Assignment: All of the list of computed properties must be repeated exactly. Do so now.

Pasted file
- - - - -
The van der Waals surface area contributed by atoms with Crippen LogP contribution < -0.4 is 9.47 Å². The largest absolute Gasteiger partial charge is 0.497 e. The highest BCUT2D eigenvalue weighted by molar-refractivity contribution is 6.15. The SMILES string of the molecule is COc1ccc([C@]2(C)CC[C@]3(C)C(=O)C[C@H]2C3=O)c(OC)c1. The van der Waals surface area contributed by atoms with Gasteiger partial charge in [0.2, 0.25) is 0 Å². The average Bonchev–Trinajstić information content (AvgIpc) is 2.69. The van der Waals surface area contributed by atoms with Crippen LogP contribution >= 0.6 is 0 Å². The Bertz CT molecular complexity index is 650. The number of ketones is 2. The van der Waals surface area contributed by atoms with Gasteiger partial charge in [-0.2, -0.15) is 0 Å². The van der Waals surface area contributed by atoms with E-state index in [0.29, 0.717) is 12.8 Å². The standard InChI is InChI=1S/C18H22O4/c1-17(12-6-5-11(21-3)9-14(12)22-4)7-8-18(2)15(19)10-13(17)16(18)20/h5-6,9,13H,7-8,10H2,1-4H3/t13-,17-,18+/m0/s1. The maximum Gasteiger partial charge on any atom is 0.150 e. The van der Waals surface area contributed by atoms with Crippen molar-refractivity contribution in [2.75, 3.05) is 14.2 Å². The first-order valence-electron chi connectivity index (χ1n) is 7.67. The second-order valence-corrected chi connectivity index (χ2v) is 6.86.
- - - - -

The van der Waals surface area contributed by atoms with Crippen LogP contribution < -0.4 is 9.47 Å². The largest absolute Gasteiger partial charge is 0.497 e. The highest BCUT2D eigenvalue weighted by molar-refractivity contribution is 6.15. The SMILES string of the molecule is COc1ccc([C@]2(C)CC[C@]3(C)C(=O)C[C@H]2C3=O)c(OC)c1. The van der Waals surface area contributed by atoms with Gasteiger partial charge in [0.2, 0.25) is 0 Å². The average Bonchev–Trinajstić information content (AvgIpc) is 2.69. The van der Waals surface area contributed by atoms with Crippen LogP contribution >= 0.6 is 0 Å². The Bertz CT molecular complexity index is 650. The number of ketones is 2. The van der Waals surface area contributed by atoms with Gasteiger partial charge in [-0.2, -0.15) is 0 Å². The van der Waals surface area contributed by atoms with E-state index in [0.29, 0.717) is 12.8 Å². The standard InChI is InChI=1S/C18H22O4/c1-17(12-6-5-11(21-3)9-14(12)22-4)7-8-18(2)15(19)10-13(17)16(18)20/h5-6,9,13H,7-8,10H2,1-4H3/t13-,17-,18+/m0/s1. The maximum Gasteiger partial charge on any atom is 0.150 e. The van der Waals surface area contributed by atoms with Crippen molar-refractivity contribution in [2.75, 3.05) is 14.2 Å². The first-order valence-electron chi connectivity index (χ1n) is 7.67. The second-order valence-corrected chi connectivity index (χ2v) is 6.86.